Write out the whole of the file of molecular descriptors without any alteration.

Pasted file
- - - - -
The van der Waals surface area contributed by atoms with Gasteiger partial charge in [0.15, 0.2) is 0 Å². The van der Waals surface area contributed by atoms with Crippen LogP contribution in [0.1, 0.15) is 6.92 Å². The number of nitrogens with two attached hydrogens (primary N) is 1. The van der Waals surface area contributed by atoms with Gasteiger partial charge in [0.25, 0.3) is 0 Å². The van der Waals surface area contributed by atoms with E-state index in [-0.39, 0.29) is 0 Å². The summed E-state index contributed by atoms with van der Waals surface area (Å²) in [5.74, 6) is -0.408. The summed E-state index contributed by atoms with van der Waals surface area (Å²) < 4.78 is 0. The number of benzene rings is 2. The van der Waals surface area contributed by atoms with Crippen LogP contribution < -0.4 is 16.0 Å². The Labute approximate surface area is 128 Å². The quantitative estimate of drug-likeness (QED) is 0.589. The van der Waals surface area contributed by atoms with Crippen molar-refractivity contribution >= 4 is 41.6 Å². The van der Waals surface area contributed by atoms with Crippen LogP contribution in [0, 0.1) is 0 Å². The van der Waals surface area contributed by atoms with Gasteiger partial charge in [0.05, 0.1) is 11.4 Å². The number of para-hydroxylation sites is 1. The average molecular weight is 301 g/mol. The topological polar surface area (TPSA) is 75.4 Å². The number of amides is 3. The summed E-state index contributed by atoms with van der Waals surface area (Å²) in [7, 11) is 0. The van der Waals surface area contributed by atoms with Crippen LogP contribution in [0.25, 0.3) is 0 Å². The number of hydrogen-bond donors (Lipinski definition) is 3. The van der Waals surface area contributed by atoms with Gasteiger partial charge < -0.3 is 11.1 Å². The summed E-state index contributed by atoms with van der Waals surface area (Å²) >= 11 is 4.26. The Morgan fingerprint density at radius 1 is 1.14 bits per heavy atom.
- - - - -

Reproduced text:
The van der Waals surface area contributed by atoms with Gasteiger partial charge in [0.15, 0.2) is 0 Å². The van der Waals surface area contributed by atoms with Crippen LogP contribution in [0.1, 0.15) is 6.92 Å². The number of nitrogens with two attached hydrogens (primary N) is 1. The van der Waals surface area contributed by atoms with Gasteiger partial charge in [0.25, 0.3) is 0 Å². The van der Waals surface area contributed by atoms with E-state index in [-0.39, 0.29) is 0 Å². The summed E-state index contributed by atoms with van der Waals surface area (Å²) in [5.74, 6) is -0.408. The summed E-state index contributed by atoms with van der Waals surface area (Å²) < 4.78 is 0. The number of benzene rings is 2. The van der Waals surface area contributed by atoms with Crippen LogP contribution < -0.4 is 16.0 Å². The Labute approximate surface area is 128 Å². The quantitative estimate of drug-likeness (QED) is 0.589. The van der Waals surface area contributed by atoms with Crippen molar-refractivity contribution >= 4 is 41.6 Å². The van der Waals surface area contributed by atoms with Crippen LogP contribution in [0, 0.1) is 0 Å². The van der Waals surface area contributed by atoms with Gasteiger partial charge in [0.05, 0.1) is 11.4 Å². The number of para-hydroxylation sites is 1. The average molecular weight is 301 g/mol. The topological polar surface area (TPSA) is 75.4 Å². The number of amides is 3. The summed E-state index contributed by atoms with van der Waals surface area (Å²) in [7, 11) is 0. The van der Waals surface area contributed by atoms with Crippen LogP contribution in [0.25, 0.3) is 0 Å². The number of hydrogen-bond donors (Lipinski definition) is 3. The van der Waals surface area contributed by atoms with Gasteiger partial charge < -0.3 is 11.1 Å². The summed E-state index contributed by atoms with van der Waals surface area (Å²) >= 11 is 4.26. The Morgan fingerprint density at radius 1 is 1.14 bits per heavy atom.